Stretch logic a tiny bit, and God's a poor sot

MIKE ROYKO

March 05, 1993|By MIKE ROYKO

Looking up from his newspaper, Slats Grobnik shook his head and said: "You ever wonder if God has a drinking problem?"

A what?

"You know, if he goes on benders once in a while, really gets tanked up."

No, I have never wondered about that or given it a passing thought, and I don't think it is an appropriate topic of conversation. I don't even know why you would ask such a question.

"OK, I'll tell you why. I'm reading the paper about this guy in Texas who shot it out with the federal agents."

Yes, the leader of the Branch Davidians, a rather violent religious sect. What about him?

"Well, he was going to surrender. But then he said he talked to God and God told him not to, so he's going to stonewall it for a while."

What does that have to do with your question about God's drinking habits?

"Lemme go on. Now I look at another story in the paper, and I read about people who are worried about the national debt. So some of them are sending their own money to Washington to help cut it."

Yes, one can make a donation of that kind. So?

"So this. There's this woman in North Carolina, and she's putting the arm on her friends to send in some dough, and you know why she's doing it?"

A misguided sense of patriotism, I assume.

"No, she's in some religious group and she says, here, I'll read it to you, she says: 'The Lord talked to me about it and I asked what should I do, and that's what he told me to do.' Now, I ask you, can you picture that?"

Picture what?

"God looking down and telling some woman in North Carolina: 'I know you and your friends work hard for your money, but here's what I want you to do. Everybody chip in a few bucks and send it to Washington to reduce the deficit so Congress don't have to cut out some of the swindle projects they put in for their lobbyist pals.' Does that sound like something somebody sober would say?"

You should put your questions to an expert on such matters: a theologian or maybe a bartender.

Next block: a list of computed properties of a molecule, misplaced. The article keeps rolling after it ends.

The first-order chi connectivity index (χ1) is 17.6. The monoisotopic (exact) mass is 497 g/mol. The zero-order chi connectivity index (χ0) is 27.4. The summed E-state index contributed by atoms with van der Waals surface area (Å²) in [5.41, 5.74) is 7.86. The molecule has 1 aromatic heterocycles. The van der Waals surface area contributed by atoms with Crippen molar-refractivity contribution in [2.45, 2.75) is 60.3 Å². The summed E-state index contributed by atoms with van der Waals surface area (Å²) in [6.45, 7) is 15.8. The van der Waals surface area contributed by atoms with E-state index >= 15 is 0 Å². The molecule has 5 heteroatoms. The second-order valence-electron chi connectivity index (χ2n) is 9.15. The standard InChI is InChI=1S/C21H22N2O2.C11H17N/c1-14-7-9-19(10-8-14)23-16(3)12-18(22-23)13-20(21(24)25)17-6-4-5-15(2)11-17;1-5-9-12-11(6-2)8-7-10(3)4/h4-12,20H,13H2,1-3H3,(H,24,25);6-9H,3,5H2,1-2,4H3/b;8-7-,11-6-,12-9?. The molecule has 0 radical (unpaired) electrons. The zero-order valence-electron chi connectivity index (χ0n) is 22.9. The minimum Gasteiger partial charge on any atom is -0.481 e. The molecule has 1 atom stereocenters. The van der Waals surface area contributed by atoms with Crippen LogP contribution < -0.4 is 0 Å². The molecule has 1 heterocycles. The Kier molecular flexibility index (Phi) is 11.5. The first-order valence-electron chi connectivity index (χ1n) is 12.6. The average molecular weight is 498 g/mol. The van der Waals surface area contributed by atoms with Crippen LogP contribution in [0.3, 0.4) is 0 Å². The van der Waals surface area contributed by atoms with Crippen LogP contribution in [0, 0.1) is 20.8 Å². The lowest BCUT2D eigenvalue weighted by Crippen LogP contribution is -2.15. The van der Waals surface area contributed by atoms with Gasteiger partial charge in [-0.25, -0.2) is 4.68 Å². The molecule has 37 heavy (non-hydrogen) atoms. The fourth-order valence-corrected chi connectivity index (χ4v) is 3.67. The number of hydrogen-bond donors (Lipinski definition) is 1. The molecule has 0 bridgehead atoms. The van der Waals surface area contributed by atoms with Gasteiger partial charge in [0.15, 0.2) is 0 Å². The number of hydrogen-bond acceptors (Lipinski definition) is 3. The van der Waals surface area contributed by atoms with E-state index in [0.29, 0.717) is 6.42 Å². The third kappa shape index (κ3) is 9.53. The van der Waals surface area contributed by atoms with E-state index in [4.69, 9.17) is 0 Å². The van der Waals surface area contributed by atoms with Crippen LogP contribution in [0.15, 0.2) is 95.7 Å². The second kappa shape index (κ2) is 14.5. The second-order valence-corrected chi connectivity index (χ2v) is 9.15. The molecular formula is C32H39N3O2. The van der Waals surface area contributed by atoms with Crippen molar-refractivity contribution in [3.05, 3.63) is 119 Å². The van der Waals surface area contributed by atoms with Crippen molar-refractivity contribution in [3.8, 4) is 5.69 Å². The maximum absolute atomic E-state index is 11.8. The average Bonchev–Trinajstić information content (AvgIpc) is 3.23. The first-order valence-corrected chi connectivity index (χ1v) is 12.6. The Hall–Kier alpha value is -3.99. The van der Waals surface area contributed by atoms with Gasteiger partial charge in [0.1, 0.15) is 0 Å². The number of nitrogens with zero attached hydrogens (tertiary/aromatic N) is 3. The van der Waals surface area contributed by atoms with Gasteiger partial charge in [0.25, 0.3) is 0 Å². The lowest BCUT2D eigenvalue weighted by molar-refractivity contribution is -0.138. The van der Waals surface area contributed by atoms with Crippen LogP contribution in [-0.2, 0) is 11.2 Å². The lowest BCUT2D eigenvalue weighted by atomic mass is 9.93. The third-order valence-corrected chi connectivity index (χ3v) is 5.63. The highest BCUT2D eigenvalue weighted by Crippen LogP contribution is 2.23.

"And if he was sober, would God say to that guy in Texas: 'Look, young man, don't surrender to those federal agents. You got enough good ammo to hold them off for another week, so do it.' "

Obviously, that would not be rational advice. But you can't attribute two separate incidents to heavenly imbibing.

"I'm not. But it's part of a pattern. I look at the news, and I see people all over the world doing crazy things because they say God wants them to. You got Israel and the Arabs, and both sides say God is on their side. Then you look at the countries around India, and they're going at each other because they say God wants 'em to do it. Same thing in Bosnia. And you're saying you don't see a pattern?"

What kind of pattern?

"A guy gets loaded, and the next day he says: 'Oh, boy, did I say that? I told them to have a war? I told 'em to shoot it out with the feds? I told them to send their money to Washington? I think I better go on the wagon.' Except with God, time not being too important when you got eternity to play with, the binge could last 50 years before the hangover sets in."

I suppose if you believe all the individuals, the religions and the nations that attribute their action to God, one might think that booze could be the problem. Or even a malicious sense of humor. But I really doubt it.

"Well, it's just something to think about. See, there was a time when I thought that maybe God was a bookie."

A what?

"A bookie. You know, someone who takes bets."

What gave you that idea?

"You mean you never noticed? All you had to do was watch TV and every time somebody would win a championship, the star of the game would go on TV and say something: 'I guess the good Lord wanted me to score that touchdown.' Or some fighter would knock another guy's head halfway to the balcony and then he'd say: 'I just trusted in God.' So I started thinking, why would God want one big bunch of clunks to beat another bunch of clunks? Or one palooka to deck another palooka? And the only thing I could figure was that God was making book and wanted to cover the spread or something."

That sounds unlikely.

"I know, because every bookie I know stays sober because he's got to be careful with his odds. So if God is a boozer, he can't be a bookie or he'd lose a bundle."

Look, I don't think either of your theories are credible. Nor would most theologians.

"Why not?"

Because the more reputable ones believe that God lets us determine our own destinies.

"You mean God is sort of an innocent bystander?"

I suppose that is one way to put it, yes.

"Then I'm right about God being a boozer after all."

What makes you think that?

"Because sitting up there watching what goes on down here would be enough to drive anyone to drink."

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